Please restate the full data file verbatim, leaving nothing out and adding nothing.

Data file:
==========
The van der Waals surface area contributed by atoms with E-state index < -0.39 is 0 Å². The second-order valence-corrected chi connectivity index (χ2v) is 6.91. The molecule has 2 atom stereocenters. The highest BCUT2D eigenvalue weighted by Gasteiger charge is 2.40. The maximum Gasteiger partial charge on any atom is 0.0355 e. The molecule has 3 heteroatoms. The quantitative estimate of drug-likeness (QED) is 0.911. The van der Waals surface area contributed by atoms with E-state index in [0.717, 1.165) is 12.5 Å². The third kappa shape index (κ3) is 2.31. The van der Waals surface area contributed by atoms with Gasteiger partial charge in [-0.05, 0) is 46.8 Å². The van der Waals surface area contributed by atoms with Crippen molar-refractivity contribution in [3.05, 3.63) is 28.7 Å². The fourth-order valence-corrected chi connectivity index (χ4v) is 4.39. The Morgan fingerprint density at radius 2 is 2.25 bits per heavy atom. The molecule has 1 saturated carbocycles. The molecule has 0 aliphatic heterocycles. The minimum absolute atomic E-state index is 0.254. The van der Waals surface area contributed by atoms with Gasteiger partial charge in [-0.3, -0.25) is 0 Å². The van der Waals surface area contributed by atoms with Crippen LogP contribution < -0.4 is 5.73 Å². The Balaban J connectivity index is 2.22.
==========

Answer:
The van der Waals surface area contributed by atoms with E-state index < -0.39 is 0 Å². The second-order valence-corrected chi connectivity index (χ2v) is 6.91. The molecule has 2 atom stereocenters. The highest BCUT2D eigenvalue weighted by Gasteiger charge is 2.40. The maximum Gasteiger partial charge on any atom is 0.0355 e. The molecule has 3 heteroatoms. The quantitative estimate of drug-likeness (QED) is 0.911. The van der Waals surface area contributed by atoms with E-state index in [0.717, 1.165) is 12.5 Å². The third kappa shape index (κ3) is 2.31. The van der Waals surface area contributed by atoms with Gasteiger partial charge in [-0.05, 0) is 46.8 Å². The van der Waals surface area contributed by atoms with Crippen molar-refractivity contribution in [3.05, 3.63) is 28.7 Å². The fourth-order valence-corrected chi connectivity index (χ4v) is 4.39. The Morgan fingerprint density at radius 2 is 2.25 bits per heavy atom. The molecule has 1 saturated carbocycles. The molecule has 0 aliphatic heterocycles. The minimum absolute atomic E-state index is 0.254. The van der Waals surface area contributed by atoms with Gasteiger partial charge in [-0.3, -0.25) is 0 Å². The van der Waals surface area contributed by atoms with Crippen LogP contribution < -0.4 is 5.73 Å². The Balaban J connectivity index is 2.22.